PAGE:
The English spelling system is based on the alphabetic principle, that letters in the spelling represent individual consonant and vowel sounds in the pronunciation. However, for various reasons, many of them related to the history of the language, the English spelling system is perhaps the worst example of an alphabetic system in existence. As a result, transcription systems for representing the pronunciation of English in a one-to-one way have had to be devised.
Sounds, Symbols and Spellings explains the rationale for, and gives familiarisation practice in the symbols of the transcription system used in all good modern British English dictionaries. The book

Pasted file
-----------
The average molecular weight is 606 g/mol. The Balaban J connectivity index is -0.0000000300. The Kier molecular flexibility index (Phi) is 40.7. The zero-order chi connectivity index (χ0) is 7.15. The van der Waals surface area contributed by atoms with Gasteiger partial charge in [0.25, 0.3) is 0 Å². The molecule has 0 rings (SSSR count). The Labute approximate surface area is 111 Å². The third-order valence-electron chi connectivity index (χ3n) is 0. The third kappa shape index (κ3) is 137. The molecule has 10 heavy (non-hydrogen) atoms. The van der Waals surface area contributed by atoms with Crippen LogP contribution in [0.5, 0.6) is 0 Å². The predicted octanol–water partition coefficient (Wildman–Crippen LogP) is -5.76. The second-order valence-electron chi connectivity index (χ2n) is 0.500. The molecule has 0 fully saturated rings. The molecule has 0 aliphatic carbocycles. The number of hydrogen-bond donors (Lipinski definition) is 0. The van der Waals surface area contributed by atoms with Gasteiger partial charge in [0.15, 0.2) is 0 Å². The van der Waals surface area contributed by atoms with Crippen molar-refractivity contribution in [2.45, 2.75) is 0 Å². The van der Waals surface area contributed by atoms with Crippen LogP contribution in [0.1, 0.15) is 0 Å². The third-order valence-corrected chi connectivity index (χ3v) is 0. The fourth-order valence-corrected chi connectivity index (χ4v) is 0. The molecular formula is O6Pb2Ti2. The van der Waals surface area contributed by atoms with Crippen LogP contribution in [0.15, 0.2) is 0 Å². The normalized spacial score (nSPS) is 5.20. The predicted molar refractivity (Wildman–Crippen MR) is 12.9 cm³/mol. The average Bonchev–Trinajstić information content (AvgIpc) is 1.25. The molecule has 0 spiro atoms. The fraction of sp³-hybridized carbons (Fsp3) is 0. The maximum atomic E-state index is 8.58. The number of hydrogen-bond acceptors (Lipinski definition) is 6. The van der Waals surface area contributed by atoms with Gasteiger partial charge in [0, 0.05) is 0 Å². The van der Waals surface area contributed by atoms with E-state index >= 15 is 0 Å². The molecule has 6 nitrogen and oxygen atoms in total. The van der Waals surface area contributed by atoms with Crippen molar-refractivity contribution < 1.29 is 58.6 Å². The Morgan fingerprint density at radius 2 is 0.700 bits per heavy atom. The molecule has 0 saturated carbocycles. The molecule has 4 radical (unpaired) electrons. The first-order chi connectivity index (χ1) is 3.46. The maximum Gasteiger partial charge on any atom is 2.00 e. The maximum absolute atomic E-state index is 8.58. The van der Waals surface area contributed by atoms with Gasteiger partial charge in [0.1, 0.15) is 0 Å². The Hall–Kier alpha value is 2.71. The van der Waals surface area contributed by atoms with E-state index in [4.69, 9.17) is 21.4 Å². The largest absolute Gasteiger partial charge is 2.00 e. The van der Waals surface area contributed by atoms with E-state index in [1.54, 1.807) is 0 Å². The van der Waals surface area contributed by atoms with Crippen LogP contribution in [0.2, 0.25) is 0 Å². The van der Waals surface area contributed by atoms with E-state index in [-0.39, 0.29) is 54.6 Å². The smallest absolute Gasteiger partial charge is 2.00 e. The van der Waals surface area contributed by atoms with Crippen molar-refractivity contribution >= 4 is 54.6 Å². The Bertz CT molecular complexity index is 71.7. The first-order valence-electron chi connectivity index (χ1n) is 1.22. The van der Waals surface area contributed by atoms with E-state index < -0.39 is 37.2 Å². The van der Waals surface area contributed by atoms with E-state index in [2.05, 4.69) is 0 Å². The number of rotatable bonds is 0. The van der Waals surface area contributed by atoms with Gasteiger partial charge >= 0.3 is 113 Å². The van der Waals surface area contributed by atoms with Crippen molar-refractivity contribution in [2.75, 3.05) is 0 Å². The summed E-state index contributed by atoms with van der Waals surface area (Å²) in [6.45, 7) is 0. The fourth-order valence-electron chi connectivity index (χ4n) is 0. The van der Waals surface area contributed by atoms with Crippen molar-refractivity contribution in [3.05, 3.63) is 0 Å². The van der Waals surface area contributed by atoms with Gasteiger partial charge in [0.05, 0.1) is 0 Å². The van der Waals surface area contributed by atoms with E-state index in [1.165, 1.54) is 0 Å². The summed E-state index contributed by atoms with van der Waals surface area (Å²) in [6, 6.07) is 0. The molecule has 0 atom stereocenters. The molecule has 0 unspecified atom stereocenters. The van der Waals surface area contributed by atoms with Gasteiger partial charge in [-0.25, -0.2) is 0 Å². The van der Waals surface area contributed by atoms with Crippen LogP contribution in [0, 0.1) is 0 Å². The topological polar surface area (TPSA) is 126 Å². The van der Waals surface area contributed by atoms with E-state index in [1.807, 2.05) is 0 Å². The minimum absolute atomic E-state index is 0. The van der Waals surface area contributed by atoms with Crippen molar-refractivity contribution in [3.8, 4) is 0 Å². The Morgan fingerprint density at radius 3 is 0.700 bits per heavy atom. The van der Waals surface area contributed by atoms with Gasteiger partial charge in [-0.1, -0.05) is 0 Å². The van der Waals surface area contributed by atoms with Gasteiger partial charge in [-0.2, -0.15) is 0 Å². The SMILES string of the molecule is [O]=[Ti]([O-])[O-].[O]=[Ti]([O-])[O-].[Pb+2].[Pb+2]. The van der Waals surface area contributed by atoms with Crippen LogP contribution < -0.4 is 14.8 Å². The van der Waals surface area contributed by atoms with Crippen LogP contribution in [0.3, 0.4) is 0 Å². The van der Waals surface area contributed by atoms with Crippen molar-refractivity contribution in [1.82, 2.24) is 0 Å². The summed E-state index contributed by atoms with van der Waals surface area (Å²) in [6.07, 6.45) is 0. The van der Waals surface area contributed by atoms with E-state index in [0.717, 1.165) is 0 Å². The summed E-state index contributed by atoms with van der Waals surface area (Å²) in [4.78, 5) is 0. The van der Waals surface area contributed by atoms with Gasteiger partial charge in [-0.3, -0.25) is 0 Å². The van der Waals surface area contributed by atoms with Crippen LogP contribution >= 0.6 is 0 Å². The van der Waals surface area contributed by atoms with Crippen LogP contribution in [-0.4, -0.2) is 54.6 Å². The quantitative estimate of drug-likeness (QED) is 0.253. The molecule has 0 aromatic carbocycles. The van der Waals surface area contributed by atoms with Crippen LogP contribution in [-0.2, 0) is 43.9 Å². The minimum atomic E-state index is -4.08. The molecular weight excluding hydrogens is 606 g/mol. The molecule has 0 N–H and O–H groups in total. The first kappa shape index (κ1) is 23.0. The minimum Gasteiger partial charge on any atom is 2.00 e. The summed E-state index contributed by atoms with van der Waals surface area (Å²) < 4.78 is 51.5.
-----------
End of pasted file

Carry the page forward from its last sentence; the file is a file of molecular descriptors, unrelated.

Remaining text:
• deals exclusively with British English, and varieties of English that pattern like British English;
• explains and practises phonemic symbols, without delving into phonetic description more deeply than most readers will need;
• covers individual consonant and vowels sounds, syllable structure and stress, all of which have a bearing on phonemic transcriptions;
• includes the major sound-to-spelling correspondences of English;
• comprises many fun and interesting tasks with answer keys to help readers learn the symbols and the sounds they represent;
• has an accompanying audio CD, with examples of the sounds, and answer keys; and
• contains tips for readers who are teachers to compose similar tasks.
Non-native learners of the English language as well as native speakers who need to be familiar with transcription, will find this book useful.